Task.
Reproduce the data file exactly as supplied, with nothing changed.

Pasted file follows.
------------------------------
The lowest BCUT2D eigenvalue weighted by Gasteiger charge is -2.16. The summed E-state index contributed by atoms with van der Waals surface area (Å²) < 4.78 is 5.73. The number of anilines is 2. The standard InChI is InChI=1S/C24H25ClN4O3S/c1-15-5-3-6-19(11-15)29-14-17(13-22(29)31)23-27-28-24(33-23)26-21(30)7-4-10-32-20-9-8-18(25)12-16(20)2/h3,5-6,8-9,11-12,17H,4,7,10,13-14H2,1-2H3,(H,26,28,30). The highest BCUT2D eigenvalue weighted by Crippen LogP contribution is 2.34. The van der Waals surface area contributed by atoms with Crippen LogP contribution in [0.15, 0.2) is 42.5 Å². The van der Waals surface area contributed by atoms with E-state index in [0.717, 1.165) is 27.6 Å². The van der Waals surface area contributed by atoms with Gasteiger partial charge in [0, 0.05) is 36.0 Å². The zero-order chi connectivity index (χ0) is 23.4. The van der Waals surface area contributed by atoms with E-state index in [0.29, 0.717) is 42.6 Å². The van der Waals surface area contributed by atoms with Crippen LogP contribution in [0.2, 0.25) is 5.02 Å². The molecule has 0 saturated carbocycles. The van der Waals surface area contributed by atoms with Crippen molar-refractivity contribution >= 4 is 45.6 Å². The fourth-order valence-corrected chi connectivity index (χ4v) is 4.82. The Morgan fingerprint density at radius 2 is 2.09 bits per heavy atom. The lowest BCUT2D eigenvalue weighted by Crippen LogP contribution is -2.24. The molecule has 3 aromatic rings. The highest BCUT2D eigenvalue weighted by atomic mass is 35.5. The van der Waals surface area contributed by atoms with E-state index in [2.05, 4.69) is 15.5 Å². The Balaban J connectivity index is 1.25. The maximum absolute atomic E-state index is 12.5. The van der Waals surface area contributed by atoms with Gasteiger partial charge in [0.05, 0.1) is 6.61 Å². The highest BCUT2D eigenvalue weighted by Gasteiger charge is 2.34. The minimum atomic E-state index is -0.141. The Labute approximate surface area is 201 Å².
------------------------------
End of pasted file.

The lowest BCUT2D eigenvalue weighted by Gasteiger charge is -2.16. The summed E-state index contributed by atoms with van der Waals surface area (Å²) < 4.78 is 5.73. The number of anilines is 2. The standard InChI is InChI=1S/C24H25ClN4O3S/c1-15-5-3-6-19(11-15)29-14-17(13-22(29)31)23-27-28-24(33-23)26-21(30)7-4-10-32-20-9-8-18(25)12-16(20)2/h3,5-6,8-9,11-12,17H,4,7,10,13-14H2,1-2H3,(H,26,28,30). The highest BCUT2D eigenvalue weighted by Crippen LogP contribution is 2.34. The van der Waals surface area contributed by atoms with Crippen LogP contribution in [0.15, 0.2) is 42.5 Å². The van der Waals surface area contributed by atoms with E-state index in [0.717, 1.165) is 27.6 Å². The van der Waals surface area contributed by atoms with Gasteiger partial charge in [0, 0.05) is 36.0 Å². The zero-order chi connectivity index (χ0) is 23.4. The van der Waals surface area contributed by atoms with E-state index in [0.29, 0.717) is 42.6 Å². The van der Waals surface area contributed by atoms with Crippen LogP contribution in [0.2, 0.25) is 5.02 Å². The molecule has 0 saturated carbocycles. The van der Waals surface area contributed by atoms with Crippen molar-refractivity contribution >= 4 is 45.6 Å². The fourth-order valence-corrected chi connectivity index (χ4v) is 4.82. The Morgan fingerprint density at radius 2 is 2.09 bits per heavy atom. The lowest BCUT2D eigenvalue weighted by Crippen LogP contribution is -2.24. The molecule has 3 aromatic rings. The highest BCUT2D eigenvalue weighted by atomic mass is 35.5. The van der Waals surface area contributed by atoms with E-state index in [2.05, 4.69) is 15.5 Å². The Balaban J connectivity index is 1.25. The maximum absolute atomic E-state index is 12.5. The van der Waals surface area contributed by atoms with Gasteiger partial charge in [0.05, 0.1) is 6.61 Å². The highest BCUT2D eigenvalue weighted by Gasteiger charge is 2.34. The minimum atomic E-state index is -0.141. The Labute approximate surface area is 201 Å².